Netting in the early 80s and 90s were common, the Society often acquired fish from places as diverse as small farm ponds to large gravel pits. Most of the fish were obtained free or at a very little cost, all that was required was the time and effort of the fishery team to undertake the netting work. Nettings were physically demanding but essentially great fun especially if the catch was good. On one occasion a trip was made to a large Lincolnshire gravel pit to survey it for possible netting. The Society had just purchased new echo sounder/fish finder equipment and the fishery team keen to try it out. The pit looked ideal for netting, with gentle sloping sides down to around 5 feet deep with plenty of fish topping and the new equipment indicating large shoals of fish present. A plan to return in the autumn when the weed had died was agreed. With the team returning in October with a convoy of flat back transits loaded with tanks, boats and nets. On arriving at the pit, after a 2 hour drive, the nets were set and after several trawls of the pit the total catch was a mere 14 Roach of about 3ozs each. It was a long, disappointing drive back to Hertford that day.

 

Another netting expedition to a Carp syndicate lake finished up being quite expensive. The syndicate wanted silver fish removed, which the Society wanted to have for stocking into the recently acquired Coopers Lake. First trip around the lake was successful with the fish finder showing a large concentration around a small hump on the end of an island. The net was set and a good bag of Bream was brought to the bank, however on setting the net for a second attempt nearer to the hump everything ground to a halt as the net became snagged. Try as they may the netting team could not free the net, eventually having to tear a large hole to remove it from the water. This put paid to any further netting on that day and a subsequent conversation with the lake owner revealed the small hump to be a Ford Capri, the tailgate of which the net had become caught on with efforts to free it merely opening and closing the tailgate.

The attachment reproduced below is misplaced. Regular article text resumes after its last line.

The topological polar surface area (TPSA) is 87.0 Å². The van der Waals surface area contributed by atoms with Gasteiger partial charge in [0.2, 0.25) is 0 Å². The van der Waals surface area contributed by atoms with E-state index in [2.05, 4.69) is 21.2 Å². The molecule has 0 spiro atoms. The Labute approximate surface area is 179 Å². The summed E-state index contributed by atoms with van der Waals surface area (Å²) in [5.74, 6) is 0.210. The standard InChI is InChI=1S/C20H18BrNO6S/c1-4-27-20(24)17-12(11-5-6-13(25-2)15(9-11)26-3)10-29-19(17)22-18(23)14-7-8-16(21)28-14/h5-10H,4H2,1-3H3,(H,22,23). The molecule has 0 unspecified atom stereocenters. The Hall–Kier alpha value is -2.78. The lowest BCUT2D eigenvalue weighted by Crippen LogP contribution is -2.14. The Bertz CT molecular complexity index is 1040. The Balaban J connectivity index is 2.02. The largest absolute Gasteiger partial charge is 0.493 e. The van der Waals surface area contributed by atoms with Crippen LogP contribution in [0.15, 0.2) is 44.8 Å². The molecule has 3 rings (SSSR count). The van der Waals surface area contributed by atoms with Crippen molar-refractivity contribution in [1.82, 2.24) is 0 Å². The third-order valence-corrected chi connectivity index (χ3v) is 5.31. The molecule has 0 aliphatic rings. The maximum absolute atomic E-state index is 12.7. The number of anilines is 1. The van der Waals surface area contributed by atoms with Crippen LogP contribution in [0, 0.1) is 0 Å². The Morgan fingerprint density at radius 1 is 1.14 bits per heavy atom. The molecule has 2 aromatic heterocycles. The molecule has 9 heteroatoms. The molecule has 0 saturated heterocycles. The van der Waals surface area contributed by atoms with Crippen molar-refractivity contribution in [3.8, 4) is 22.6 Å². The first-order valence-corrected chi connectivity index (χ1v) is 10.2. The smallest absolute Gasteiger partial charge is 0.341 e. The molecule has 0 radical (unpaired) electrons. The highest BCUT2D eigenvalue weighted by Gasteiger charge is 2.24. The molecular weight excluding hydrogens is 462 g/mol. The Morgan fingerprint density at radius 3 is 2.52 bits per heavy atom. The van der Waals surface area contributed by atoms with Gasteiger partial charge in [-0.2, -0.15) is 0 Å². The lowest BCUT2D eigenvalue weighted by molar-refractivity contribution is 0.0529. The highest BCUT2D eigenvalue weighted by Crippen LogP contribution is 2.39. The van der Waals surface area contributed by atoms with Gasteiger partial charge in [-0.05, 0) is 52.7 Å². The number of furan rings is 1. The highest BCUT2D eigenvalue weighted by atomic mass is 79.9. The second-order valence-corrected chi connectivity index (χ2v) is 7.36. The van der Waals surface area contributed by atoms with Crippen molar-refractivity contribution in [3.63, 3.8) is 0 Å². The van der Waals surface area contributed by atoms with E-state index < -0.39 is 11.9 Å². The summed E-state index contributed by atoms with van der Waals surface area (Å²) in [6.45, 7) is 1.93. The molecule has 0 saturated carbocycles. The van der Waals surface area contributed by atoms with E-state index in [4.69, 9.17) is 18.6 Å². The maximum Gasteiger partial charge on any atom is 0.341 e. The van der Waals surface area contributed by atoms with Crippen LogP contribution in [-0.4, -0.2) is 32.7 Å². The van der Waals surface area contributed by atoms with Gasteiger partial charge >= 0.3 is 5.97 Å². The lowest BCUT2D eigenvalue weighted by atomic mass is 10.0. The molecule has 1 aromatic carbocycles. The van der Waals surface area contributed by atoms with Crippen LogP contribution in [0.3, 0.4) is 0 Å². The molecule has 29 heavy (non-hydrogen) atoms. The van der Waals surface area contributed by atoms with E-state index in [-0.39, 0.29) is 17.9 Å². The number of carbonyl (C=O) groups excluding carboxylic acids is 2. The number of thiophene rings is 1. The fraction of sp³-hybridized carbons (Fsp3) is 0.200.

Troublesome vehicles seem to be a recurring theme with Abbey Cross. On one occasion Alf Fox was going about his bailiff duties at Toyhall only to find a Ford Cortina floating in the lake. The local police were called and divers sent into the lake to check that there were no persons in the car or the lake. When all was declared safe the car was dragged out.

On the right hand lake at Nazeing a motorbike and sidecar were found resting on the marginal shelf in an area where fish were often lost. The Fishery Officer managed to remove the bike half of the vehicle, but the sidecar toppled into the deeper water taking the Fishery Officer with it. The sidecar remains in the lake but the fishery officer managed to extract himself from the water.

 

The Society has had its share of problems on its fisheries. In the late 80s Taylors Lake was suffering from low dissolved oxygen levels which caused a major fish kill. The Lake had to be dredged and many trees were removed. After many years and heavy restocking the fishery is beginning to return to its former glory. On another occasion during a summer of drought conditions, the River Rib all but stopped flowing and visibly shrunk to a few pools. Many hours were spent mostly by Neil and Anne Adams saving fish from the pools that were quickly drying out. The Environment Agency joined the rescue effort moving many fish downstream to the river Lea. Fortunately, when the rain eventually arrived, the river soon recovered but it took a while for the fish to re-establish themselves.

The purchase of what was to become known as Coopers Lake has become a major asset to the Society. Now transformed from a hole in the ground rubbish tip into a prolific fishery, abundant in plant and wildlife, it’s a fitting testament to what can be achieved with good management and a band of members willing to get stuck into making something worthwhile.

 

Bob Fox has now been Fishery Officer for 30 years and in his own words has enjoyed every minute of it, making many good friends along the way. 

© 2014 . Created by Mark Ramthor